Wednesday, January 02, 2008

Plotting Fiscal Year 2008

THE EXCITEMENT IN MY LIFE continues at a rip-roaring pace with my creating, for the first time, a budget for the year. I've kept track of my spending for about a year and half, just to detect any leaks in my spending, but I want to anticipate my financial ups and downs a little more closely this year. I was lucky enough to know, last year at this time, that I would be laid off, but the next one might not offer so much warning.

I already know how much I plan to devote both to my IRA and 401(k) this year (max on both), so those expenses were already controlled while setting up the grid. I made a list during my time off of all the recurrent expenses I could fathom, adjusting some of them (like the vampires at my local utility) upwards. I have a fair guess on how much more rent I'll pay this year. Others I just left alone and figured my overestimates in some areas would cover for them. If I really wanted to be sharp, I'd refer back to this chart each time I paid a bill and decrement from my estimate the outgoing amount, just to see how wrong I was, in whichever direction, this time next year.

My financial way of being also anticipates an automatic withdrawal from my checking account into a money market fund, painlessly occurring every month, which queues up next year's IRA funds without my having to scramble to scratch them up. Although that money isn't truly "spent," I'm including it to reflect the true flow of cash through my checking account, as that money, once it gets into the money market, I consider untouchable except for emergencies.

I consider myself to have been exceptionally lucky with last year's layoff. My new job started just as the severance money ceased to arrive. I wasn't asked by New York State as to how my job hunt was going, so I didn't have to fear for the disruption of my unemployment money. Everything I didn't use from those two sources, I stashed in CDs. Should I have to find another job for whatever reason this year — and especially if I have to pay COBRA — I've got a cushion built up. (The severance given to those laid off a month ago was less generous than what I got at the salt mine, so hoarding as many nuts as possible is the key.)

I'm going to try and pay cash for as much as I can this year. I withdraw a set allowance each week. I'm bumping this to every two weeks but twice the amount, and using that, versus plastic, to pay for daily and weekly needs. (Gasoline, which is a less escapable evil than some of the impulse items I fight to avoid purchasing, I put on a rewards card. Short of stealing shit from Exxon, it's the only way I'm getting a kickback from those petro-bastards.) For a long time, I've been adding to an emergency fund with allowance leftovers and found money, so I have a system for saving anything that remains at the end of an allowance period. It will be interesting to see how being entirely open with my purchasing habits, rather than putting any of them on plastic and worrying about them later (uncommon for me, but still a temptation), is reflected in the amount of allowance that remains at the end of each fortnight.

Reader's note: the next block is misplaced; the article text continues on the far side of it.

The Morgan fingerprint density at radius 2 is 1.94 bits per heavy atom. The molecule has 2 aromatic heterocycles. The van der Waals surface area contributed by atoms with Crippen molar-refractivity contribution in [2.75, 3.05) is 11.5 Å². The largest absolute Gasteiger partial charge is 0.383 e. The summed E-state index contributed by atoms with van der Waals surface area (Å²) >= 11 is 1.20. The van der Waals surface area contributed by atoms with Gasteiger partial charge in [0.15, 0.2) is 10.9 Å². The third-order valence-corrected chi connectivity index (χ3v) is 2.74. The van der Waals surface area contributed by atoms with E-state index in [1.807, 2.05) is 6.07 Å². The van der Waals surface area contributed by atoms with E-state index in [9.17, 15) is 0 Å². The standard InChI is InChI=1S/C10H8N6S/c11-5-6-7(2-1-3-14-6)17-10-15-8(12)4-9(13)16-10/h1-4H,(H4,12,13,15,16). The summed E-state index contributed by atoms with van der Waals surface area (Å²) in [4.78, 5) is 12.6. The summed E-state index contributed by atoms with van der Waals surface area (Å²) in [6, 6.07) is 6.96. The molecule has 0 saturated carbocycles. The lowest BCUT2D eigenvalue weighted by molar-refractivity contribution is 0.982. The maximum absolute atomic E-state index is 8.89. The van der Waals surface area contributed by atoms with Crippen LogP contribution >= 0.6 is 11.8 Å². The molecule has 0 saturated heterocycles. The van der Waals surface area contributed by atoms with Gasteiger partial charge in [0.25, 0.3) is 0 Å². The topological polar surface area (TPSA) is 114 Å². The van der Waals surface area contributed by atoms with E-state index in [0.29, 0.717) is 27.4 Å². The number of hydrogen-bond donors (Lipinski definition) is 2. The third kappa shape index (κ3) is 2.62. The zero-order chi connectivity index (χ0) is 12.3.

Once I'm fairly certain I've got an accurate estimate of my yearly expenditures, I'll begin tracking how I eat into those budget items. No issuing supplemental funding bills for me, unlike the whores in Washington. The next step, coming in the very near future, is to decide the division of my IRA money across investment options, and whether I want to roll my old company 401(k) into a new IRA to give me total control over its allotment. All of this will require documentation in Excel so I can track things. After that — and not entirely unrelated — it's off to the resume to update it with the past 6 months of skills and achievements. You never know when it might be needed.


Amy said...

Oh my. With you socking away maximums and Ai yelling at me to save more for retirement, I feel like we're way behind!!! All our money is constantly reinvested in CDs, waiting to be blown on a house. I think though that we will increase R's 401k input by at lease double this year. What the heck.

Schizohedron said...

Hey, if you're saving for a house with safe, interest-bearing instruments, you're doing a lot more than many Americans, who simply dove into the housing market and are now looking at foreclosure. And many sources recommend funding 401(k)s up to the minimum required for the company match as a great compromise if you otherwise need the money to pay down debt or plan for a big purchase. Retirement-plan participation in this country is so scattershot that many companies are making plans opt-out in nature: When you begin working, you're automatically enrolled unless you direct HR not to do so. So you're way ahead no matter how much you're devoting to the 401(k).

Besides, you haven't seen the results of my budget projection. I've got trimmin' to do!!